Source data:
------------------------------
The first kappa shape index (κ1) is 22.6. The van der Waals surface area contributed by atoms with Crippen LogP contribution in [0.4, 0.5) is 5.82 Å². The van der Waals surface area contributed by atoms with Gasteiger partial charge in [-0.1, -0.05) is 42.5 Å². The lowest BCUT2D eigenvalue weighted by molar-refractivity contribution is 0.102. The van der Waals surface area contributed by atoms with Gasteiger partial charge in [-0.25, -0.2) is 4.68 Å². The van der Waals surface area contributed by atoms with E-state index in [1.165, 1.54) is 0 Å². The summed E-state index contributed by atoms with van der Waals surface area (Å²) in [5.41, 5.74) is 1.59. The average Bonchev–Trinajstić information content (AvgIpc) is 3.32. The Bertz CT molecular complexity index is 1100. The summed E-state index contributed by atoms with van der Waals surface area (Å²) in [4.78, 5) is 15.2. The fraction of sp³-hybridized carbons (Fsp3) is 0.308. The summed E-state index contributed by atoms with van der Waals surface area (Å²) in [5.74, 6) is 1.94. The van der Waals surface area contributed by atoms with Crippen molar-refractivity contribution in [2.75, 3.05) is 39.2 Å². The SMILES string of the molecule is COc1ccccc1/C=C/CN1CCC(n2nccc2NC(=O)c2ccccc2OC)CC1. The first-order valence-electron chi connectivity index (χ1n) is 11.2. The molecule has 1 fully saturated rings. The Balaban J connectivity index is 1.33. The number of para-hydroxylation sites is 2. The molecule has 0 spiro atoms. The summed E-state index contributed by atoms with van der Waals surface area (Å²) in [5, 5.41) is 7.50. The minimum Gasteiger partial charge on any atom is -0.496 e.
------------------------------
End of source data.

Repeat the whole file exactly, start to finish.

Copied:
The first kappa shape index (κ1) is 22.6. The van der Waals surface area contributed by atoms with Crippen LogP contribution in [0.4, 0.5) is 5.82 Å². The van der Waals surface area contributed by atoms with Gasteiger partial charge in [-0.1, -0.05) is 42.5 Å². The lowest BCUT2D eigenvalue weighted by molar-refractivity contribution is 0.102. The van der Waals surface area contributed by atoms with Gasteiger partial charge in [-0.25, -0.2) is 4.68 Å². The van der Waals surface area contributed by atoms with E-state index in [1.165, 1.54) is 0 Å². The summed E-state index contributed by atoms with van der Waals surface area (Å²) in [5.41, 5.74) is 1.59. The average Bonchev–Trinajstić information content (AvgIpc) is 3.32. The Bertz CT molecular complexity index is 1100. The summed E-state index contributed by atoms with van der Waals surface area (Å²) in [4.78, 5) is 15.2. The fraction of sp³-hybridized carbons (Fsp3) is 0.308. The summed E-state index contributed by atoms with van der Waals surface area (Å²) in [5.74, 6) is 1.94. The van der Waals surface area contributed by atoms with Crippen molar-refractivity contribution in [2.75, 3.05) is 39.2 Å². The SMILES string of the molecule is COc1ccccc1/C=C/CN1CCC(n2nccc2NC(=O)c2ccccc2OC)CC1. The first-order valence-electron chi connectivity index (χ1n) is 11.2. The molecule has 1 fully saturated rings. The Balaban J connectivity index is 1.33. The number of para-hydroxylation sites is 2. The molecule has 0 spiro atoms. The summed E-state index contributed by atoms with van der Waals surface area (Å²) in [5, 5.41) is 7.50. The minimum Gasteiger partial charge on any atom is -0.496 e.